To that end, I will support the Justice, Equity, Diversity, and Inclusion initiatives that have taken shape under the dedicated work of our JEDI committee, board, and society. As a professor at an institution that predominantly serves first generation college students and is an emerging Hispanic-serving institution, I have the good fortune to work every day with bright and promising students of diverse backgrounds. To me, diversity is inclusive of race, ethnicity, sex and gender, religion, disability, socioeconomic demographic, and far more. Any person interested in pursuing a career in lake management or lake science should receive the equitable support to do so. Such support takes many forms, such as accessibility, funding, and mentorship. NALMS provides many forums for members to have a voice as well as professional development opportunities, and these can be cultivated to increase the positive presence of NALMS in both the profession and the broader communities that we serve. This extends to the necessary and difficult discussions that are ongoing in our discipline regarding environmental justice and how such social considerations should guide decisions we make in managing lakes for both public need and environmental sustainability.
In the context of our ever-improving understanding of the complex, multifaceted, and interlinked nature of lake ecosystems and the communities they nourish, NALMS is in a perfect position to invite multiple voices to the forum, combining the wisdom of established members and aspirations of young members to the benefit of all. In my work on the NALMS board, I will continue to investigate ways the society can support members in regions dominated by reservoirs. I will support the growth of student and early career programming, particularly in ways that increase equity, diversity, and accessibility. I would also like to foster membership in Mexico so we can provide opportunities to incorporate all of North America in an inclusive, integrated network that expounds the values and advances the goals of NALMS.”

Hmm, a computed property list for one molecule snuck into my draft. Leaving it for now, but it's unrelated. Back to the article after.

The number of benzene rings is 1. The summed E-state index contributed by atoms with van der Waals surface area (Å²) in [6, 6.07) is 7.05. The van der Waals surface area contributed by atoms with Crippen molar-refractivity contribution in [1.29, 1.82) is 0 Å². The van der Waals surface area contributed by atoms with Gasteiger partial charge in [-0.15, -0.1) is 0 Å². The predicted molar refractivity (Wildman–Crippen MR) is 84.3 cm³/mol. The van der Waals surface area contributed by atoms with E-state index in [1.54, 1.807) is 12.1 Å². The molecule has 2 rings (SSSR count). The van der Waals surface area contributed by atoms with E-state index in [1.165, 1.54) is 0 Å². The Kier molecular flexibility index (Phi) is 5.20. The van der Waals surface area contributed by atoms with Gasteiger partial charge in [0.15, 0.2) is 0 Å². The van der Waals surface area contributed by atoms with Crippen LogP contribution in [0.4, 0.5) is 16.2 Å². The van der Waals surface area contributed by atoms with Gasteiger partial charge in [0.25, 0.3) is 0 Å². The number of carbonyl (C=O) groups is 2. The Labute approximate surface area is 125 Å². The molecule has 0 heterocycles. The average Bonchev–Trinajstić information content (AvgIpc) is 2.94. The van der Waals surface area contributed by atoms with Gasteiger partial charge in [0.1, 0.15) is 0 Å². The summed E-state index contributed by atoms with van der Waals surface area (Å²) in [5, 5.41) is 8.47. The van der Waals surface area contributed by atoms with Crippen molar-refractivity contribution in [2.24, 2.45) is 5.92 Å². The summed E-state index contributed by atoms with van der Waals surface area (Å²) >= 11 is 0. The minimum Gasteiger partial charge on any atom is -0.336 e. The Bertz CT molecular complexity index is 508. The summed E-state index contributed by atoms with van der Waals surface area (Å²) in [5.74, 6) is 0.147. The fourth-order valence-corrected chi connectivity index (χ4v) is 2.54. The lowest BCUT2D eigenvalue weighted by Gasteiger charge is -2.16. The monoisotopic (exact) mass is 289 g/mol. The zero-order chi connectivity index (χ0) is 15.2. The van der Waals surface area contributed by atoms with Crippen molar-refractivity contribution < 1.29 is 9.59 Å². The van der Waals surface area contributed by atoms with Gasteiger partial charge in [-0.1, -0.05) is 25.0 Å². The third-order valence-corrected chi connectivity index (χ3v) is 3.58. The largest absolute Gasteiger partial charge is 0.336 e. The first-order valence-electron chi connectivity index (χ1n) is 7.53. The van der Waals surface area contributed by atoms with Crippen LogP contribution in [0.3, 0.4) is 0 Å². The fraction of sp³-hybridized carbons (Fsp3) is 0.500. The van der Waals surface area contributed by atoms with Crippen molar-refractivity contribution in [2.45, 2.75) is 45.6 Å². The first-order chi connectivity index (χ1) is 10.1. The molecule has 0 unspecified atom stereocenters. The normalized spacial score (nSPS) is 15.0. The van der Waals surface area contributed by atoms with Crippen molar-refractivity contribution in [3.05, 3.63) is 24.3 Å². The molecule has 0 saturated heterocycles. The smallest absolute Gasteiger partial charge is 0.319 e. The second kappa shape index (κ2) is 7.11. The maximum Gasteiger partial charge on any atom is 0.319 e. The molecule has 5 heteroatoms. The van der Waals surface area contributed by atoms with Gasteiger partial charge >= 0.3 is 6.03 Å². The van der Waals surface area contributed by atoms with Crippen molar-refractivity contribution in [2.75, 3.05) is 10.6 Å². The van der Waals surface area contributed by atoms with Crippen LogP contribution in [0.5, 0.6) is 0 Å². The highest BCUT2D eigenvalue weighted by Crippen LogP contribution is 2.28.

Dr. Danielle Wain is the Lake Science Director at the 7 Lakes Alliance, a regional NGO in the Belgrade Lakes watershed in central Maine, where she leads the water quality monitoring research program across the lakes. She has a BS in Civil Engineering (with an Environmental Engineering focus) from Cornell University and completed her PhD in Civil Engineering (with an emphasis in Environmental and Water Resources Engineering) at Iowa State University. Before moving to Maine, she was a Lecturer (Assistant Professor) in Water Quality Engineering at the University of Bath (UK). Her expertise is in process-based understanding of how lake and reservoir hydrodynamics impact ecology and biogeochemistry and how we leverage this knowledge to develop management strategies. She has been serving as Secretary of NALMS since January 2021.